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Today’s top Florida stories
• WUFT News: Gov. Ron DeSantis Approves Millions In State Funds For Local Projects, Vetoes Others For Gainesville. “The two projects vetoed are a Community Resource Paramedic (CRP) program and a bus transfer station on the east side of the city.” Listen to today’s episode of our podcast to hear more about this story.
• WUFT News: Deputies Searching For Delia Young’s Body Find Human Remains. “Alachua County Sheriff’s deputies discovered human remains Wednesday during a large-scale search for 13-year-old Delia Young’s body. The teenager was reported missing on May 16, and two relatives of Young are now arrested in connection with her homicide.”
• WCJB: Marion County School Board Member Beth McCall Resigns. “She has been representing district two since being elected in 2016 and ran unopposed in 2020. In her resignation letter, she said due to the health issues of her husband they made the decision to move to a smaller more manageable home … in district one. They had lived in district two for 26 years.”
• CBS4: Diyonne McGraw urged to quit Alachua County School Board for living in different district. “McGraw was elected in 2020 to serve District 2. However, the Alachua County Supervisor of Elections says McGraw’s address is in District 4.”
• Gainesville Sun ($): Panel OKs first part of 500-home Laureate Village subdivision. “Laureate Village, on Southwest 143rd Street, south of Southwest Eighth Avenue, would eventually comprise 500 residences, a village center and trails if developed. In its first phase, 54 single-family residential lots on about 30 acres would be constructed.”
• Mainstreet Daily News: Local watermelon harvest in full swing. “…of the more than 21,000 acres of watermelons harvested throughout Florida, about one-third—7,500 acres—are located in the Suwannee Valley region.”
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Around the state
• Associated Press: Florida COVID Hospitalizations At Lowest Point In A Year. “There were roughly 1,842 COVID hospitalizations in Florida Wednesday. According to their data, the state’s hospitalizations have declined 19% in the last two weeks and stand 38% lower than one month ago.”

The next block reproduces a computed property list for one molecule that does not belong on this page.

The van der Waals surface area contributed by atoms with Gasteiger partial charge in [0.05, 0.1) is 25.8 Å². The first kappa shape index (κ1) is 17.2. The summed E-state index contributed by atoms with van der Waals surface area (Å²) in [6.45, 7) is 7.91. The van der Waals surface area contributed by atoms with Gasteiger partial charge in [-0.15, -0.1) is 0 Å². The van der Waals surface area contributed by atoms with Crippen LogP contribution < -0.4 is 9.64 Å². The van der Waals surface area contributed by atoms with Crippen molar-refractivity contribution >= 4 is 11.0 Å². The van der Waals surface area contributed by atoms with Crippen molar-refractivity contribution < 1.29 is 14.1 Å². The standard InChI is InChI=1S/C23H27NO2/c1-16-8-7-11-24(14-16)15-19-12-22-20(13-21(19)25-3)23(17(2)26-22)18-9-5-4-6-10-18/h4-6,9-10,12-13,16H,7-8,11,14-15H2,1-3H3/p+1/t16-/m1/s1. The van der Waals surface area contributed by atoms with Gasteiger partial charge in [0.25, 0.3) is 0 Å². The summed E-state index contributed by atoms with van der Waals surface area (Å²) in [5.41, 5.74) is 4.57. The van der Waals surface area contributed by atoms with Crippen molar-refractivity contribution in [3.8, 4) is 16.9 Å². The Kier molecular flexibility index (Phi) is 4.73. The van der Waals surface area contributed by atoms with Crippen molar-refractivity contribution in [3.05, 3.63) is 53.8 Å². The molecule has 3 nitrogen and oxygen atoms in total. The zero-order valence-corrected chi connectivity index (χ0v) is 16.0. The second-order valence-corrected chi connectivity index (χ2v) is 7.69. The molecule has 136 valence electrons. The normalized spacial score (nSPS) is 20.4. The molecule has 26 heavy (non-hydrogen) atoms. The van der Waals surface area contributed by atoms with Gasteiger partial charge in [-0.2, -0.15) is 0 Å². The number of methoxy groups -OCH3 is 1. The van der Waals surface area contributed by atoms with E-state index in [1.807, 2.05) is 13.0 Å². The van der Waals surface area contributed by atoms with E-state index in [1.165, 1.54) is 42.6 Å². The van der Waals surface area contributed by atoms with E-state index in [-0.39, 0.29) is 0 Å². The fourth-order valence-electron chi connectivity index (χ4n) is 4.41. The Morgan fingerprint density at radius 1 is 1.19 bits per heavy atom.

• WSVN: Police: 3rd victim in NW Miami-Dade banquet hall shooting dies. “The death of 32-year-old Shankquia L. Peterson raises the death toll in Sunday’s mass shooting to three. Investigators said Peterson died Thursday after she was injured outside El Mula Banquet Hall. The venue was hosting a concert at the time of the incident.”
• Daytona Beach News-Journal ($): Judge to sentence former Matt Gaetz ‘wingman’ Joel Greenberg on federal charges in August. “U.S. District Judge Gregory Presnell on Thursday formally accepted Greenberg’s guilty plea after an agreement in which 27 other federal charges were dropped in exchange for Greenberg’s cooperation on other investigations.”
• NPR News: Florida Law May Thwart Effort By Cruise Industry To Set Sale. “After a year’s shutdown, the first U.S. cruise will sail from Ft. Lauderdale this month with all adult passengers vaccinated. That might not be possible after July 1 because of a new Florida law.”
• News4Jax: ‘Sadly second nature’: JFRD crews respond to over 5,000 overdose calls in 2020. “The Jacksonville Fire and Rescue Department said 2020 was the highest year it’s seen for overdose calls: the department responded to 5,050 overdose calls. Another 2,800 calls were reported as opioid-related.”
• WJCT: Jaguars Will Buy New Home Uniforms For Renamed DCPS Schools. “The Jacksonville Jaguars are purchasing uniforms for schools in Duval County that are changing their Confederate names next year. The Duval County School Board voted to rename six schools named after Confederate generals and politicians on Tuesday.”
• Politico: USA Today fights subpoena aimed at readers of Florida FBI shooting story. “Newspaper publisher Gannett is fighting an effort by the FBI to try to determine who read a specific USA Today story about a deadly shooting in February near Fort Lauderdale, Fla., that left two FBI agents dead and three wounded.”
• WLRN: Gov. DeSantis Announces Registration for 2021 Florida Python Challenge. “During the challenge, hunters compete to see who can capture the biggest or the most pythons. Cash prizes for the winners can be up to $2,500.”
From NPR News
About today’s curator
I’m Ethan Magoc, a news editor at WUFT. Originally from Pennsylvania, I’ve found a home telling Florida stories. I’m part of a team searching each morning for local and state stories that are important to you; please send feedback about today’s edition or ideas for stories we may have missed to firstname.lastname@example.org.